If you’re lucky, you’ll have a good idea of the subtext of your work before you finish the first draft, but more likely you’ll have been so preoccupied with getting the story down that deeper meanings will not even have been a concern.But once the story is down, why not take a look at the thing as a whole?You may find that your apocalyptic zombie novel is more than just about survival, or that your vampire hunter story has more going on than merely staking bloodsuckers.Whatever underlying theme you notice – even if it’s only a fragment of one – you owe it to yourself to bring it to the fore and let the reader see it too.
One of the best ways of highlighting theme is with the use of metaphors and symbolism.Here's a couple of examples, albeit from the movies:
Metaphor: The Curious Case of Benjamin Button
Benjamin Button had an unfortunate condition: he was born old and grew younger every day – eventually dying as an infant.At first glance the story appears tragic, but is in fact a tale of optimism.Throughout the film a seemingly insignificant old gentleman tells us of his poor luck regarding lightning.He tells us of the seven times he has been struck, and by the end of the film we realise the old gent views these lightning strikes as a good thing: “God keeps reminding me I’m lucky to be alive.”
Now take Benjamin: If you count the meeting of his adoptive parents as one lightning strike, then there are a total of seven encounters that Benjamin has during his life – seven people who have a profound effect on him, whether the encounters are good or bad. These are Benjamin’s lightning strikes, and regardless of the way in which he entered and left this world, Benjamin had a full life in between.This metaphor becomes the beacon for the story’s theme: Life is a gift – Embrace life – whatever, it all carries the same message.
Walt Kowalski is a racist Korean War veteran who forms an unlikely friendship with a Hmong teenager (Thao) who tries to steal his prized Gran Torino.The friendship causes Walt to face his racism but also a dark memory from his war days.Throughout the film a local priest tries to get Walt to take confession, but Walt has no intention of airing his sins to a wet-behind-the-ears priest fresh out of catholic school. But when Walt decides to lay down his life to save Thao and his family, he takes the priest up on his offer, but only confesses to the most trivial of sins.
In their final scene together, Walt locks Thao in the basement to protect him, and it’s here, through the wire mesh of the basement door, that Walt confesses his darkest sins to the boy.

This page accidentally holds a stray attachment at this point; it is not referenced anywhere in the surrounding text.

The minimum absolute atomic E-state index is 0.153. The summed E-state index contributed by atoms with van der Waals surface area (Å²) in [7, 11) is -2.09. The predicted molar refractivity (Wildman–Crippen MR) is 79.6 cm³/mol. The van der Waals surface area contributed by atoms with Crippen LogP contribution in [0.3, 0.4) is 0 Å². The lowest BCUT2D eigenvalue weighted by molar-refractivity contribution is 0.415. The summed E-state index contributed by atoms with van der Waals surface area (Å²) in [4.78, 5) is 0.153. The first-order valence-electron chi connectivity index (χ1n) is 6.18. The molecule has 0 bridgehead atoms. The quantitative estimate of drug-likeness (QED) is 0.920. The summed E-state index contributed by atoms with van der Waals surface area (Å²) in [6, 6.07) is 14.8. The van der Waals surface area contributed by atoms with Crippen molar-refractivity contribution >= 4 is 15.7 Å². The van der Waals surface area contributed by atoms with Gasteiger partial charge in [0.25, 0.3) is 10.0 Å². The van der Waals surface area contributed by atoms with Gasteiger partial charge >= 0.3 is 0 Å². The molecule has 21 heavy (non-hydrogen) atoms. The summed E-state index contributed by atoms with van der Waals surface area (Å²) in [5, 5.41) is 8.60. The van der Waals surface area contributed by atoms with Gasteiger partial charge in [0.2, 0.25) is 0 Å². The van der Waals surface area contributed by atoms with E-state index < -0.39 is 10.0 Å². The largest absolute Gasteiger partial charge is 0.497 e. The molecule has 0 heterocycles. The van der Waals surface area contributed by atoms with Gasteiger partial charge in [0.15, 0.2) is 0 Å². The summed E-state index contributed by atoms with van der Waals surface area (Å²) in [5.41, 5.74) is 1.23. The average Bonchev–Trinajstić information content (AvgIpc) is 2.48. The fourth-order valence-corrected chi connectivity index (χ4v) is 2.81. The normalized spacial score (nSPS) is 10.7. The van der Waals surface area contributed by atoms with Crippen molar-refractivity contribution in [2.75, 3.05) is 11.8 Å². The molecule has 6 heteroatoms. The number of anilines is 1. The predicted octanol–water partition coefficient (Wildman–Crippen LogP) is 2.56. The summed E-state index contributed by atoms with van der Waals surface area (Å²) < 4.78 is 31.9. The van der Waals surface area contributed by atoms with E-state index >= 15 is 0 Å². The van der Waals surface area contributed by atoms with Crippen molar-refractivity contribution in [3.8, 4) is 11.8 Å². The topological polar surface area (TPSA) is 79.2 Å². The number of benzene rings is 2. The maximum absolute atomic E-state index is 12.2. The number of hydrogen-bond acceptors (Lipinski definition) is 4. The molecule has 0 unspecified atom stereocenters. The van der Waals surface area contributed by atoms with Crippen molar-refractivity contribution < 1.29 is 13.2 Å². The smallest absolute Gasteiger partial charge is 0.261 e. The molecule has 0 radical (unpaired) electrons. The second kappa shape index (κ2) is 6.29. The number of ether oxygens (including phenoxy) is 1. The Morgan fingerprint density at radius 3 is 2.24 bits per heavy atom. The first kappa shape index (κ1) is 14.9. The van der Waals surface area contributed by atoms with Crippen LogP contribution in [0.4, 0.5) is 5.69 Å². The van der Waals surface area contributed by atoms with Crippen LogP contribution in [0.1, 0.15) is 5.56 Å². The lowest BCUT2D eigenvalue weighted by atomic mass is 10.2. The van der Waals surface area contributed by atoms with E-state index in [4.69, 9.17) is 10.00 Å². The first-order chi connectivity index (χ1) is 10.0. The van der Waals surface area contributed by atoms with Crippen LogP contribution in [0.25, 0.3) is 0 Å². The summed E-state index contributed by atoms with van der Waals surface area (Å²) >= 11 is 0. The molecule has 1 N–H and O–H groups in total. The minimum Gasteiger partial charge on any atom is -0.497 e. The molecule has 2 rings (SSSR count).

The symbolism of the screened door not only landmarks Walt’s confession by visually redefining the immediate surroundings as a confessional, but also gives weight to the confession itself, and by doing so clearly echoing the theme of the movie: Redemption.
Metaphors and symbolism are no substitute for good storytelling, and omitting them does not a schmuck of you make, but not taking a step back to see what you’ve written does.
Hey there, fiction writers.
If you’re looking for a masterclass in plot construction, then look no
further than Monster’s Ball. This film
is a beautiful example of character-driven plot and subtle foreshadowing, but
don’t blink or you’ll miss it. It
unfolds so organically that you’d be forgiven for thinking that the story just
happened before your eyes.
Watch this one if you want to learn how not to do it. Jesus...
Shenandoah’s fall issue (Noir) is now live, so if you’d like
to take a gander at my short story The Pig Farmer’s Burden, as well as the
other great stories, you can.Also take
a look at the editor’s note (Rod Smith), a thoughtful piece about the nature of
noir, and its parameters.When I submitted the story I pegged it more as a Southern Gothic tale,
but on reading Rod’s piece I realised I’ve also ticked more than a few “Noir”
boxes by pure coincidence.
I never set out to write a noir piece, nor did I set out to
write a Sothern Gothic, I set out to write the story I was compelled to write,
a story about two very different men who share a common burden.If I had set out to write a piece of noir or Southern
Gothic fiction, I dare say it would have been filled with clichés common to its respective
genres and become a pale imitation of both.And so from this accidental formula I’ve come up with a hard and fast
rule for myself and my future work:
Write about the characters first, about their lives, and let the
genre take care of itself.